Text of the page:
Dear friends & Readers as a Gynecologist we come across so many different questions and anxious doubts on an array of tests, diseases and medicine intakes. One Such question happens to be about Pap Smear and its importance in able to lead a healthy life. The following is a quick gist on Pap smear and questions related to it. Consult Now!
What is Pap smear all about?
Pap smear is a test used to detect abnormal or potentially abnormal cells from the uterine cervix.
Pap smears, when performed routinely, have been a great help in the detection and treatment of areas of pre-cancerous cells, which help to prevent cervical cancer from developing. In addition, the test can help detect cervical cancer in the early stages, when it is most treatable. The Pap smear is also used to monitor any abnormalities or unusual findings. In many cases, these findings are part of the body’s repair process and often resolve themselves without any further treatment.
- Women between the ages of 21 and 30 should have a Pap smear every 3 years.
- Women between the ages of 30 and 65 should have both a Pap smear and an HPV test every 5 years (preferable); a Pap test alone every 3 years is also acceptable.
- After age 65, no screening is necessary if women have had adequate prior screening and no history of cervical cancer.
- Note – Adequate prior screening has been defined as 3 consecutive negative Pap smears or 2 consecutive negative HPV DNA tests within the last 10 years, with the most recent within the last 5 years.
The conventional method consists of sampling cells from the cervical area. The sample is obtained using a type of wooden “spatula,” cotton swab, or brush. Relatively new liquid-based methods are available that are modifications of the conventional Pap smear. The specimen is collected as noted above but is not placed directly onto a glass slide. Rather, it is put into a special liquid preservative. This cell suspension is processed onto a glass slide, stained, and examined.
You may be instructed not to douche or tub bathes for 24 hours before the Pap smear is to be performed. You may also be asked to refrain from sexual intercourse for 24 to 48 hours before the test. Do not use any vaginal creams or foams for 48 hours prior to the exam and do not schedule the test during your menstrual period.
What does the test result mean?
A “negative” Pap smear means the cells obtained appear normal or there is no identifiable infection. In some instances, the conventional Pap smear may be reported as “unsatisfactory” for evaluation. This may mean that cell collection was inadequate or that cells could not be clearly identified. A summary of other reported results follows.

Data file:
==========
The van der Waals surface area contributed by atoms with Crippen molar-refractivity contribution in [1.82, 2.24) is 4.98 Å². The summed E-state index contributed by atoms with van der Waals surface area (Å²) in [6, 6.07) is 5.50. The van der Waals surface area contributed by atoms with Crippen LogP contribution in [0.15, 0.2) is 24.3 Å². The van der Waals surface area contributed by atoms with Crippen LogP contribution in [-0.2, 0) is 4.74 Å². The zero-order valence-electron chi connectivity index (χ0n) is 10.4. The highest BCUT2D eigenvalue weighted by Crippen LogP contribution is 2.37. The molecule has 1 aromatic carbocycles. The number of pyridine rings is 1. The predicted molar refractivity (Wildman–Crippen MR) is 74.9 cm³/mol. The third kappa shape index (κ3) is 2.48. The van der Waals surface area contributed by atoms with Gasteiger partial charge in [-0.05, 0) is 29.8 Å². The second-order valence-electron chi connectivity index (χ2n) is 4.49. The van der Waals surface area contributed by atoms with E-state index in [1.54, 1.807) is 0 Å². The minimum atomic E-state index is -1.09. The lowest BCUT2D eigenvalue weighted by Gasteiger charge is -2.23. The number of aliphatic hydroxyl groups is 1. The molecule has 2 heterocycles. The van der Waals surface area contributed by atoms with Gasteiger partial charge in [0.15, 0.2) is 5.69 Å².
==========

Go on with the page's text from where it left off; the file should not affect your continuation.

- Unsatisfactory: inadequate sampling or other interfering substance
- Benign: non-cancerous cells, but smear shows infection, irritation, or normal cell repair
- Atypical cells of uncertain significance: abnormal changes in the cells that cover most of the external part of the cervix (squamous cells-ASCUS) or in the cells that cover the lining of the uterus opening and canal (glandular cells—AGCUS) for which the cause is undetermined; an ASCUS test result is frequently followed up with DNA testing to identify the presence of a high-risk infection with HPV.
- Low-Grade changes: frequently due to infection with HPV, which in some instances can be a risk for cervical cancer; this test result may be followed up with DNA testing to identify the presence of a high-risk HPV infection.
- High-Grade changes: very atypical cells that may result in cancer
- Squamous cell carcinoma or adenocarcinoma: terms used to identify certain types of cancer; in these cases, cancer is evident and requires immediate attention.
What are the risk factors?
Increased risk is also associated with beginning sexual intercourse at an early age, having multiple sexual partners, infrequent Pap smears, cigarette smoking, a history of DES exposure, previous diagnosis of cervical cancer, compromised immune system from organ transplant or HIV, and the presence of other sexually transmitted diseases such as herpes.
Cervical cancer is a slow, progressive disease and may take years to advance beyond the cervix. Because of this fact, regular gynecological examinations are necessary to spot precancerous cells and allow removal of affected tissue. Regular exams can also detect cervical cancer early if it does develop. With early detection, cervical cancer is easier to treat. Left unchecked, however, it is almost always fatal.
Do the right thing. Ask questions, to be 100% sure that these tests can only help you survive a healthy life!
Be Healthy! Stay Fit!